I had an old instructor of Chinese language many years ago who took every opportunity to pick fun at the evil Reds on the mainland. I think he fled China in 1949 and never got over it. He loved to pick on their character simplification, saying things like, “Only the Communists would take the heart out of love.” (愛 -> 爱) Or, referring to the wings represented in the character 習 for “to learn; study” – and how this nicely gave us the image of taking flight, he would say, “Ask the Communists how you can fly with only one wing!” (習 -> 习)
I always thought his complaints were humorous but unfair, simplification will always result in such changes, and many (most?) were adopted from existing simplifications used widely in handwriting. The KMT dabbled with simplification as well, even if it never worked out. There are many fans of the simplification process and while I personally find simplified characters downright ugly to look at by comparison, I can’t really explain how I came to this aesthetic conclusion. Perhaps the old teacher brain-washed me, or the fewer simplifications of Japanese, which I studied first, made their mark?
Some simplifications already in circulation before the first round of the Chinese government mandated simplification in the mid 1950s, however, didn’t make the cut.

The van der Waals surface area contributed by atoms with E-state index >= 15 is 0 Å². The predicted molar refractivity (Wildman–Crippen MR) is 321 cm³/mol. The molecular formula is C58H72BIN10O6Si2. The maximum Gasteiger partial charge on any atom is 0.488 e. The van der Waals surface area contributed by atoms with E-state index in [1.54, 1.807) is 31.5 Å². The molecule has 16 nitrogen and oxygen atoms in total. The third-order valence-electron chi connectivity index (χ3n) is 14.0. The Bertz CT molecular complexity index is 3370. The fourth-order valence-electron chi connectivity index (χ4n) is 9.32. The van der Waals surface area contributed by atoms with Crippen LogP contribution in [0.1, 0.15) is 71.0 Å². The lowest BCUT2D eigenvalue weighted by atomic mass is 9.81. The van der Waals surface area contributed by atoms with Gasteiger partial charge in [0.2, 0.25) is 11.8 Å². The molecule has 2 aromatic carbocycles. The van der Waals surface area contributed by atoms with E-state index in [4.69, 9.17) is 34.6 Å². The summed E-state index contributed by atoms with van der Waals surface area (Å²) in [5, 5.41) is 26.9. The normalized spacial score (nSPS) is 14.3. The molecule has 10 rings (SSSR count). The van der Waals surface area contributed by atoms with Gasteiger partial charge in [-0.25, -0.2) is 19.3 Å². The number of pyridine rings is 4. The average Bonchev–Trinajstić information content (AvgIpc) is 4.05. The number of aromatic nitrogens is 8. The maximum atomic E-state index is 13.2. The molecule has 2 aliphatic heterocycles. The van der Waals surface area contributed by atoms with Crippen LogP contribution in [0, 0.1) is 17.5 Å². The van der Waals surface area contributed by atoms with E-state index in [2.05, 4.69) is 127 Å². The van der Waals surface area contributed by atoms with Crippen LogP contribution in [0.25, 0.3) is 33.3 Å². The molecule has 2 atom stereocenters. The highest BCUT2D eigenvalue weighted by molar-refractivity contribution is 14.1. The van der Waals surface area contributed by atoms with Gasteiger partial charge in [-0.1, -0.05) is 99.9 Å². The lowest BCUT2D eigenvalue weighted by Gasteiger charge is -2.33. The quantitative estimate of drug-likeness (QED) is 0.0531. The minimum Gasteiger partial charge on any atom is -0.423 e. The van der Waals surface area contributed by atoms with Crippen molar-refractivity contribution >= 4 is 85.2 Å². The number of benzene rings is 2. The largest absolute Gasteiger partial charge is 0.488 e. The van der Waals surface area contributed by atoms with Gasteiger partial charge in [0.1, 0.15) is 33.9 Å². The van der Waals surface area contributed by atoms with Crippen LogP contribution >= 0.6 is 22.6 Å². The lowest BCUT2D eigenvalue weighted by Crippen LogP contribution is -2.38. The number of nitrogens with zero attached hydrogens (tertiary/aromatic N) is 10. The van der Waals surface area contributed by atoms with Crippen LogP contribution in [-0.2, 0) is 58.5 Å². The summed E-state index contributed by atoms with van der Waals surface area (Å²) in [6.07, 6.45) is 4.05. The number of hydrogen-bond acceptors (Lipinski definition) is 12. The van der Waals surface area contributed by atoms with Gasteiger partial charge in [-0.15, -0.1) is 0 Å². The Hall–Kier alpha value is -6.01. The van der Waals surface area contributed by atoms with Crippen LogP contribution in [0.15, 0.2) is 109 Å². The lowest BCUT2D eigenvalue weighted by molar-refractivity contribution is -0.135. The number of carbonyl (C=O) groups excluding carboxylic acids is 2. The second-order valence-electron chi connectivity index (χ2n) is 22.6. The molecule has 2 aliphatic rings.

One that I have come across in the past couple of years and seen used in a wide range of hand written (or etched) documents of the Communist party is the simplification of the character for “Han” (漢) as in the Han people or more generally, Chinese, into the character 汗, which normally means “sweat” instead of the character which was ultimately chosen as the standard for simplified Chinese, 汉.
At one point I thought this might only be the case in documents which were “etched” in the age of pre-photocopy copies, where making curved lines is more difficult, but I have seen the same document use two of the three variations, 漢, 汗, and 汉.
I notice this more often than one might in my documents from the 1930s and 1940s since I study the punishment of traitors, or hanjian (漢奸). This word often appears in my documents as 汗奸. When I first saw it, I did a double take, wondering what horrible sins had been committed by the “sweaty traitors.”
Find the sweaty traitors in examples below the fold all taken from Public Security Bureau or more specifically “treason elimination” reports from 1939-1947 (some have a sweaty traitor, some have both regular and sweaty traitors, and one has the more common simplification):
Anyone else have favorite simplifications that didn’t make it, or which made the cut but ought not have been chosen?